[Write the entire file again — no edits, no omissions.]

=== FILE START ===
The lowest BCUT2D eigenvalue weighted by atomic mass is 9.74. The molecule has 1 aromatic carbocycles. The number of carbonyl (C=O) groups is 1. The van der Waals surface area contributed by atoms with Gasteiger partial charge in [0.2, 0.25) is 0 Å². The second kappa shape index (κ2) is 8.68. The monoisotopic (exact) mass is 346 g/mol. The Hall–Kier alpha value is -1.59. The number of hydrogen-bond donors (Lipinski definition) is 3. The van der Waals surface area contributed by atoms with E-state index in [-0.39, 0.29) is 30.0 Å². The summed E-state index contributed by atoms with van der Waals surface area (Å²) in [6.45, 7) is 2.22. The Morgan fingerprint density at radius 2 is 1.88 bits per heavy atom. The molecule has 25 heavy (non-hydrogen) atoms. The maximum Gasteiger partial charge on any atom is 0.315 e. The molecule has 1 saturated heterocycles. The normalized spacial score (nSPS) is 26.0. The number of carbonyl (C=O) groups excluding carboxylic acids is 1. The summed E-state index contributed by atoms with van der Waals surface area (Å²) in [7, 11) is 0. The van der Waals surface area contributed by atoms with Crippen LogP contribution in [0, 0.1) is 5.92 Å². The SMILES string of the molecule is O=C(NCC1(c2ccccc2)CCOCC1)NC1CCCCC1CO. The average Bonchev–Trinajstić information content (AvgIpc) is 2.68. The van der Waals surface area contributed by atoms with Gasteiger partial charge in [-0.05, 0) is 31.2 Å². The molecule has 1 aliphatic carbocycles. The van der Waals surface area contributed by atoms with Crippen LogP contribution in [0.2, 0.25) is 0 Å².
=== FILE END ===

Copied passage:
The lowest BCUT2D eigenvalue weighted by atomic mass is 9.74. The molecule has 1 aromatic carbocycles. The number of carbonyl (C=O) groups is 1. The van der Waals surface area contributed by atoms with Gasteiger partial charge in [0.2, 0.25) is 0 Å². The second kappa shape index (κ2) is 8.68. The monoisotopic (exact) mass is 346 g/mol. The Hall–Kier alpha value is -1.59. The number of hydrogen-bond donors (Lipinski definition) is 3. The van der Waals surface area contributed by atoms with E-state index in [-0.39, 0.29) is 30.0 Å². The summed E-state index contributed by atoms with van der Waals surface area (Å²) in [6.45, 7) is 2.22. The Morgan fingerprint density at radius 2 is 1.88 bits per heavy atom. The molecule has 25 heavy (non-hydrogen) atoms. The maximum Gasteiger partial charge on any atom is 0.315 e. The molecule has 1 saturated heterocycles. The normalized spacial score (nSPS) is 26.0. The number of carbonyl (C=O) groups excluding carboxylic acids is 1. The summed E-state index contributed by atoms with van der Waals surface area (Å²) in [7, 11) is 0. The van der Waals surface area contributed by atoms with Crippen LogP contribution in [0, 0.1) is 5.92 Å². The SMILES string of the molecule is O=C(NCC1(c2ccccc2)CCOCC1)NC1CCCCC1CO. The average Bonchev–Trinajstić information content (AvgIpc) is 2.68. The van der Waals surface area contributed by atoms with Gasteiger partial charge in [-0.05, 0) is 31.2 Å². The molecule has 1 aliphatic carbocycles. The van der Waals surface area contributed by atoms with Crippen LogP contribution in [0.2, 0.25) is 0 Å².